Lily Murphy delves into the background of one of our most popular Irish songs

No Irish sing-along is complete without a rendition of Spancil Hill.

It’s subject matter is a familiar one in the Irish ballad tradition; emigration, and tells of the longing an emigrant has for his home in Spancil Hill.

The name of Spancil Hill comes from the ancient horse fair that takes place there every June. Spancilling was an old and rather cruel practise in which a rope was used to tie a horse’s left fore leg to its right hind leg in order to stop it from wandering off.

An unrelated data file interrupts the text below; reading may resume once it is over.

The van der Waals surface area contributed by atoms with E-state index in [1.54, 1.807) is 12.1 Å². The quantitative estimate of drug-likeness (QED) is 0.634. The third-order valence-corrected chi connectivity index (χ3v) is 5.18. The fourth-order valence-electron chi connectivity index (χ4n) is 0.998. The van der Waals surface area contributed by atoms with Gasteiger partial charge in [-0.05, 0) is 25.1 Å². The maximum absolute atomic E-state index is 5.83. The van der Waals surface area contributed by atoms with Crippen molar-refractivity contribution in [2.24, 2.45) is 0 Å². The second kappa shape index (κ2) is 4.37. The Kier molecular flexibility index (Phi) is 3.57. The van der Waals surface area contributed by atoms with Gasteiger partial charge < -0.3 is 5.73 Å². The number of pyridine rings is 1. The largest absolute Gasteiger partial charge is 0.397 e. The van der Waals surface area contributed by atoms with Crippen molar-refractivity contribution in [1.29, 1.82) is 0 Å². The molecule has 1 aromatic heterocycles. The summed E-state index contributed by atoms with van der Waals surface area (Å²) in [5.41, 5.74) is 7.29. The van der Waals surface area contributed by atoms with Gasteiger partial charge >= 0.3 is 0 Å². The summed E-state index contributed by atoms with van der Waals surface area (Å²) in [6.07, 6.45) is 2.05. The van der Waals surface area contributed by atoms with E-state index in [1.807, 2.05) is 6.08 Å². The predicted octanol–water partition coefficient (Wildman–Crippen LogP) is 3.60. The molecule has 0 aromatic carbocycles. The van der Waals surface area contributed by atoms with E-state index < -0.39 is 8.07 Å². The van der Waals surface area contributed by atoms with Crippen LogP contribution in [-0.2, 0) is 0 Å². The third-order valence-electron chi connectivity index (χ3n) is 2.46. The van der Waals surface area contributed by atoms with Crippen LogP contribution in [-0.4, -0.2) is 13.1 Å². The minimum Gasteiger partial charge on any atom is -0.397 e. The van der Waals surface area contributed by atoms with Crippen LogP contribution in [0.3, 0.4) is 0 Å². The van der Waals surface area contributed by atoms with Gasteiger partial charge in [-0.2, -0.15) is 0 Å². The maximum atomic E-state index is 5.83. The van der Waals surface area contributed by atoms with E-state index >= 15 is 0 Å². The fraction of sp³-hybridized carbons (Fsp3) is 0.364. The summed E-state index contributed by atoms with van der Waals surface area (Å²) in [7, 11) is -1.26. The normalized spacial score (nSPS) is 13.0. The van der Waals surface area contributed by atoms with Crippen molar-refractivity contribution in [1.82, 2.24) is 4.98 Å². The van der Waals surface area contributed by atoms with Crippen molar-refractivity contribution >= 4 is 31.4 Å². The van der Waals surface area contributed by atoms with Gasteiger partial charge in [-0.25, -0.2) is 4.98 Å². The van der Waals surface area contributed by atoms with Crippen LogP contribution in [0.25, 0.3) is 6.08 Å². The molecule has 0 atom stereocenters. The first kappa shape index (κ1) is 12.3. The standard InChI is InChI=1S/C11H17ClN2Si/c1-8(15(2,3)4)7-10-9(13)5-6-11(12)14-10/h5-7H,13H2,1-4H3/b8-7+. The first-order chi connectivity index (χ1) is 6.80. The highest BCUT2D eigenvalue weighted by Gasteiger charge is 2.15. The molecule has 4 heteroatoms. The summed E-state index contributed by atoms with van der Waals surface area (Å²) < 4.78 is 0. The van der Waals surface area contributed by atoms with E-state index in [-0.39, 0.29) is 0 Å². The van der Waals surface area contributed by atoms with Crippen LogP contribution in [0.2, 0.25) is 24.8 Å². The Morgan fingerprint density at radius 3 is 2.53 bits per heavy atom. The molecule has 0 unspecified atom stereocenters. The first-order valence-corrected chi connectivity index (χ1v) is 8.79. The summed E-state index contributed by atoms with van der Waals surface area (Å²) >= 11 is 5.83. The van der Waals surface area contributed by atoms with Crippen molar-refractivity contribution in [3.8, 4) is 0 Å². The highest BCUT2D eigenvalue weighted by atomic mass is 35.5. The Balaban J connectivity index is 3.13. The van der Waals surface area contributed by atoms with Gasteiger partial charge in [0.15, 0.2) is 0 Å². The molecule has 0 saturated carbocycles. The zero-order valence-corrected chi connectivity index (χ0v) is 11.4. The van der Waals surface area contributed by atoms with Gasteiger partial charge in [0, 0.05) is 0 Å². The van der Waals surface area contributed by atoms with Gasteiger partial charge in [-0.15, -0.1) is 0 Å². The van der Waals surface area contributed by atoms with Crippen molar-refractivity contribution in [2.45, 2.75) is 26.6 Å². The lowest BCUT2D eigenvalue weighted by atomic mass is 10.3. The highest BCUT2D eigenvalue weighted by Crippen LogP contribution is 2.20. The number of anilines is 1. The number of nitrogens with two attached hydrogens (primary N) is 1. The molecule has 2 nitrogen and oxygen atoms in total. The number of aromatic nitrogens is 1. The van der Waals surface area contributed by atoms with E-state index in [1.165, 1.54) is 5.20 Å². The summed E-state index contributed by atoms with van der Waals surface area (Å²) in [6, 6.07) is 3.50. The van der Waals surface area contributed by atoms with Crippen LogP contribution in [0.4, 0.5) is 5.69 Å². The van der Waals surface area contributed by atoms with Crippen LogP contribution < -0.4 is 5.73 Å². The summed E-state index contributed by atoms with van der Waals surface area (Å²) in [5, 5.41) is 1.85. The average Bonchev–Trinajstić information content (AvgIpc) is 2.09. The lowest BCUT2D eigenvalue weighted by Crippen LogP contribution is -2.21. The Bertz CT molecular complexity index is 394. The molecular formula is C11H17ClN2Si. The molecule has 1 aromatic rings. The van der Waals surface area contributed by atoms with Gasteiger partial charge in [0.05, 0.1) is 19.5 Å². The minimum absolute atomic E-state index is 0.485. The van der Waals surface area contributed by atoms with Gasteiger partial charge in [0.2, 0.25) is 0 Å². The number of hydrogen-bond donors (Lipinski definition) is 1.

The ballad of Spancil Hill was written by Michael Considine who did wander off.

 Born in Spancil Hill in 1850, Considine took himself off across the Atlantic in search of a better life at the age of 20.

Considine spent his first few years of emigration in Boston before moving west to follow the gold rush in California. He fell into bad health at the very young age of 23 and it was during this time that he wrote the poem of Spancil Hill which then turned into a ballad.

To continue reading please pick up a copy of Ireland’s Own